Wetlands continue to disappear

Source: Wetlands continue to disappear | The Financial Gazette March 30, 2017

ENVIRONMENTAL groups in Zimbabwe could be fighting a losing battle in their bid to save wetlands from destruction due to the absence of political will to support their efforts.
Across the country, there is an invasion of wetlands by groups and individuals who seem to be immune to prosecution.
In most urban centres, iconic wetlands have been turned into residential areas with some now a hive of commercial activities where service stations, shopping malls and some such facilities have taken over right under the noses of city fathers.
Environmentalists are gravely concerned about the disappearance of wetlands, but without the tools to enforce by-laws, treaties and conventions which Zimbabwe is signatory to, they cannot do much to protect these cradles of biological diversity that provide the water and productivity upon which countless species of plants and animals depend on for survival.
Zimbabwe is a signatory to the 1971 Ramsar Convention on Wetlands — an international treaty for the conservation and sustainable use of these marshlands.
The convention was named after the city of Ramsar in Iran, where it was signed.
The treaty obligates Zimbabwe to conserve wetlands that act as sponges, store water and act as flood controllers and carbon sinks that purify and supply water to water sources such as streams and dams.
Several years after the convention was signed, Zimbabwe issued Statutory Instrument 7 of 2007 providing for the protection of wetlands in line with the treaty.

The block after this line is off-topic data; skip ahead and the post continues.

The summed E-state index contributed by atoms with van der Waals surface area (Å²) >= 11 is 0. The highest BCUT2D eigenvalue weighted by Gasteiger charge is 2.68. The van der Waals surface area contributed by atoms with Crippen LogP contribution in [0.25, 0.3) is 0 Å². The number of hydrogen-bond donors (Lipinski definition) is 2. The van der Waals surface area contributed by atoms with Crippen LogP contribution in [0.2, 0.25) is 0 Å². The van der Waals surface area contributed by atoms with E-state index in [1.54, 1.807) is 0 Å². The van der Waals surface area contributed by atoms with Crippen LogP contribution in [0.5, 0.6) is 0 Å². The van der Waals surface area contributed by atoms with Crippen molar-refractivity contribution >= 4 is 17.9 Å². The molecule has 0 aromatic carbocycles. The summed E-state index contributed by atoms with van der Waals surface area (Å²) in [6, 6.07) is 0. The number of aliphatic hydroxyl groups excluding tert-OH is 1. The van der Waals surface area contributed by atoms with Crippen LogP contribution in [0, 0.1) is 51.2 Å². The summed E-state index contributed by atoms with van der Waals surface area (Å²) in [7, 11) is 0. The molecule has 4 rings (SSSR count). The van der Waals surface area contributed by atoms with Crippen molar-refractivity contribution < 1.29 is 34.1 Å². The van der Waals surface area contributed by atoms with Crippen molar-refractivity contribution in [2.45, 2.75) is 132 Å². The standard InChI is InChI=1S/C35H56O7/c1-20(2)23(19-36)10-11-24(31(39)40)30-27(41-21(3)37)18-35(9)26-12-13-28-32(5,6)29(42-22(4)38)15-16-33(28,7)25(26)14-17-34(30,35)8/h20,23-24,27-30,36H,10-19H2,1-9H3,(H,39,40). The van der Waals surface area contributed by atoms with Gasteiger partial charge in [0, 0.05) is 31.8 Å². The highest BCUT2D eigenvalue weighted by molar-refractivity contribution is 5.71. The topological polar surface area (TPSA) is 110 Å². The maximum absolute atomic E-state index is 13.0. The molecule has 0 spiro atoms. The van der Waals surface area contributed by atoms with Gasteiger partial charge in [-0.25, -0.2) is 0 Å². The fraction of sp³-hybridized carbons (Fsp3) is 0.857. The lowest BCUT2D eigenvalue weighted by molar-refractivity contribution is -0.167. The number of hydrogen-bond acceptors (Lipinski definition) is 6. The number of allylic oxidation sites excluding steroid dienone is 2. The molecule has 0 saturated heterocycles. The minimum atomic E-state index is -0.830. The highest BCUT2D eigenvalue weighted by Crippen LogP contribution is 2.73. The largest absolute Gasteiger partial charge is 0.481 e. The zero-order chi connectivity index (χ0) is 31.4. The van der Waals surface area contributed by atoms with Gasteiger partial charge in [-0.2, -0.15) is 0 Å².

And yet wetlands are disappearing from Zimbabwe as a result of human actions that should, under normal circumstances, not go unpunished.
There are several settlements that have sprung up on wetlands throughout the country with the full approval of city fathers and with tacit complicit on the part of the Environmental Management Agency (EMA).
Those who acquired residential stands on wetlands usually live under a cloud, constantly being reminded that their structures could be demolished anytime by the powers-that-be.
In fact, there are instances where properties have been demolished on account of being built in illegal settlements.
Interestingly, the authors of these illegalities go unpunished, while the whole country bears deep scars arising from their selfishness.
Those who fell for their tricks are also beginning to count their losses, especially in the wake of floods that pounded the country during the 2016/17 rainy season.